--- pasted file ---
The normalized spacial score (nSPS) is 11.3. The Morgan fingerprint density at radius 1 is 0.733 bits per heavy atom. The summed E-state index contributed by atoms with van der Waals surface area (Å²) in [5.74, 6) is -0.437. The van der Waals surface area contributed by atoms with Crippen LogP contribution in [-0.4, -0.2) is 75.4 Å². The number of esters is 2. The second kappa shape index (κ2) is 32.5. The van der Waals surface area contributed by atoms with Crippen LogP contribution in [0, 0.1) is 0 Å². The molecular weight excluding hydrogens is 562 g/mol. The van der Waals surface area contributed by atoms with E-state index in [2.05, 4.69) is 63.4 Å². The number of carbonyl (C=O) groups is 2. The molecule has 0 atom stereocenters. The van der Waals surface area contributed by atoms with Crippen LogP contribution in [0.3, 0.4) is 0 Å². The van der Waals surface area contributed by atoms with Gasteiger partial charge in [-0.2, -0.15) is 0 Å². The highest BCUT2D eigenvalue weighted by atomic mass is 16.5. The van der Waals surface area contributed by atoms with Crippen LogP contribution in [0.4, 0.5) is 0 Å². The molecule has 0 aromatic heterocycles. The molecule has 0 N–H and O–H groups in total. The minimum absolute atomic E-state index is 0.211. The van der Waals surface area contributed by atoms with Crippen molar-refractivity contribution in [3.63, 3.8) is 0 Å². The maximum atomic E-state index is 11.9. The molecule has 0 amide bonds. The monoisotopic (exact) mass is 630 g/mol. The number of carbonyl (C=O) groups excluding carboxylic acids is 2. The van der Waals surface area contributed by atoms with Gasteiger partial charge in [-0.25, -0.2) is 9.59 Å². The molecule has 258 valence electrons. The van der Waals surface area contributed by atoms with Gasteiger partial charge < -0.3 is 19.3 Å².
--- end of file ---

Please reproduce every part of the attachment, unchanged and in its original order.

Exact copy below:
The normalized spacial score (nSPS) is 11.3. The Morgan fingerprint density at radius 1 is 0.733 bits per heavy atom. The summed E-state index contributed by atoms with van der Waals surface area (Å²) in [5.74, 6) is -0.437. The van der Waals surface area contributed by atoms with Crippen LogP contribution in [-0.4, -0.2) is 75.4 Å². The number of esters is 2. The second kappa shape index (κ2) is 32.5. The van der Waals surface area contributed by atoms with Crippen LogP contribution in [0, 0.1) is 0 Å². The molecular weight excluding hydrogens is 562 g/mol. The van der Waals surface area contributed by atoms with E-state index in [2.05, 4.69) is 63.4 Å². The number of carbonyl (C=O) groups is 2. The molecule has 0 atom stereocenters. The van der Waals surface area contributed by atoms with Crippen LogP contribution in [0.3, 0.4) is 0 Å². The van der Waals surface area contributed by atoms with Gasteiger partial charge in [-0.2, -0.15) is 0 Å². The highest BCUT2D eigenvalue weighted by atomic mass is 16.5. The van der Waals surface area contributed by atoms with Crippen LogP contribution in [0.4, 0.5) is 0 Å². The molecule has 0 aromatic heterocycles. The molecule has 0 N–H and O–H groups in total. The minimum absolute atomic E-state index is 0.211. The van der Waals surface area contributed by atoms with Crippen molar-refractivity contribution in [3.63, 3.8) is 0 Å². The maximum atomic E-state index is 11.9. The molecule has 0 amide bonds. The monoisotopic (exact) mass is 630 g/mol. The number of carbonyl (C=O) groups excluding carboxylic acids is 2. The van der Waals surface area contributed by atoms with Gasteiger partial charge in [-0.25, -0.2) is 9.59 Å². The molecule has 258 valence electrons. The van der Waals surface area contributed by atoms with Gasteiger partial charge < -0.3 is 19.3 Å².